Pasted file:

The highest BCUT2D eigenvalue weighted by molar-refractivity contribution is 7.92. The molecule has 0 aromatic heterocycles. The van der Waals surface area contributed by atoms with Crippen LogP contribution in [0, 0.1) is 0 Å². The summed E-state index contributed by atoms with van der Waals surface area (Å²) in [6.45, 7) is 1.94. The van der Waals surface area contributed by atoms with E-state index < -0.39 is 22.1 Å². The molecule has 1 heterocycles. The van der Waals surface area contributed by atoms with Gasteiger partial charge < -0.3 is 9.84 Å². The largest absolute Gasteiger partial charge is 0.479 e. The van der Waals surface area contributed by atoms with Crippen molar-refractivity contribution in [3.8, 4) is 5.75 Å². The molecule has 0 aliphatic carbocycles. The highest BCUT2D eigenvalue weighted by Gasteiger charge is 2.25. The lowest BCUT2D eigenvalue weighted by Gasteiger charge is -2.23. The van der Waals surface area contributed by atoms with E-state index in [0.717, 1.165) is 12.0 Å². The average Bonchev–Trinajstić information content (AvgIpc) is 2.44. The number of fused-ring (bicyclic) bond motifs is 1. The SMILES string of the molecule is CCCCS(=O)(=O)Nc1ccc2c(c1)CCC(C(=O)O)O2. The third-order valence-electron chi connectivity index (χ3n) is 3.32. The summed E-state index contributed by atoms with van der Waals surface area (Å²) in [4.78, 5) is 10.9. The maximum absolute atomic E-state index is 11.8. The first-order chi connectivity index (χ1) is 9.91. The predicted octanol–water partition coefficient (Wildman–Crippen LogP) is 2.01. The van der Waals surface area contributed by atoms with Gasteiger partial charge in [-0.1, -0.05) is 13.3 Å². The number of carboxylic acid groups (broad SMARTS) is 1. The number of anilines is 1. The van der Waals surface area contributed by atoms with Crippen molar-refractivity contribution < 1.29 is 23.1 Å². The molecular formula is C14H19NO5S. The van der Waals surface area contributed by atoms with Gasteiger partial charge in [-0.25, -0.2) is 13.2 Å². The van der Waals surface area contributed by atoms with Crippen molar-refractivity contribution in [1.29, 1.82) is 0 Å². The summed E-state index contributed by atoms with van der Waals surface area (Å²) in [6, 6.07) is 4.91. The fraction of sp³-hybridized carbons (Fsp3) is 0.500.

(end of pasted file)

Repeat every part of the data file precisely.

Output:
The highest BCUT2D eigenvalue weighted by molar-refractivity contribution is 7.92. The molecule has 0 aromatic heterocycles. The van der Waals surface area contributed by atoms with Crippen LogP contribution in [0, 0.1) is 0 Å². The summed E-state index contributed by atoms with van der Waals surface area (Å²) in [6.45, 7) is 1.94. The van der Waals surface area contributed by atoms with E-state index < -0.39 is 22.1 Å². The molecule has 1 heterocycles. The van der Waals surface area contributed by atoms with Gasteiger partial charge < -0.3 is 9.84 Å². The largest absolute Gasteiger partial charge is 0.479 e. The van der Waals surface area contributed by atoms with Crippen molar-refractivity contribution in [3.8, 4) is 5.75 Å². The molecule has 0 aliphatic carbocycles. The highest BCUT2D eigenvalue weighted by Gasteiger charge is 2.25. The lowest BCUT2D eigenvalue weighted by Gasteiger charge is -2.23. The van der Waals surface area contributed by atoms with E-state index in [0.717, 1.165) is 12.0 Å². The average Bonchev–Trinajstić information content (AvgIpc) is 2.44. The number of fused-ring (bicyclic) bond motifs is 1. The SMILES string of the molecule is CCCCS(=O)(=O)Nc1ccc2c(c1)CCC(C(=O)O)O2. The third-order valence-electron chi connectivity index (χ3n) is 3.32. The summed E-state index contributed by atoms with van der Waals surface area (Å²) in [4.78, 5) is 10.9. The maximum absolute atomic E-state index is 11.8. The first-order chi connectivity index (χ1) is 9.91. The predicted octanol–water partition coefficient (Wildman–Crippen LogP) is 2.01. The van der Waals surface area contributed by atoms with Gasteiger partial charge in [-0.1, -0.05) is 13.3 Å². The number of carboxylic acid groups (broad SMARTS) is 1. The number of anilines is 1. The van der Waals surface area contributed by atoms with Crippen molar-refractivity contribution < 1.29 is 23.1 Å². The molecular formula is C14H19NO5S. The van der Waals surface area contributed by atoms with Gasteiger partial charge in [-0.25, -0.2) is 13.2 Å². The van der Waals surface area contributed by atoms with Crippen molar-refractivity contribution in [1.29, 1.82) is 0 Å². The summed E-state index contributed by atoms with van der Waals surface area (Å²) in [6, 6.07) is 4.91. The fraction of sp³-hybridized carbons (Fsp3) is 0.500.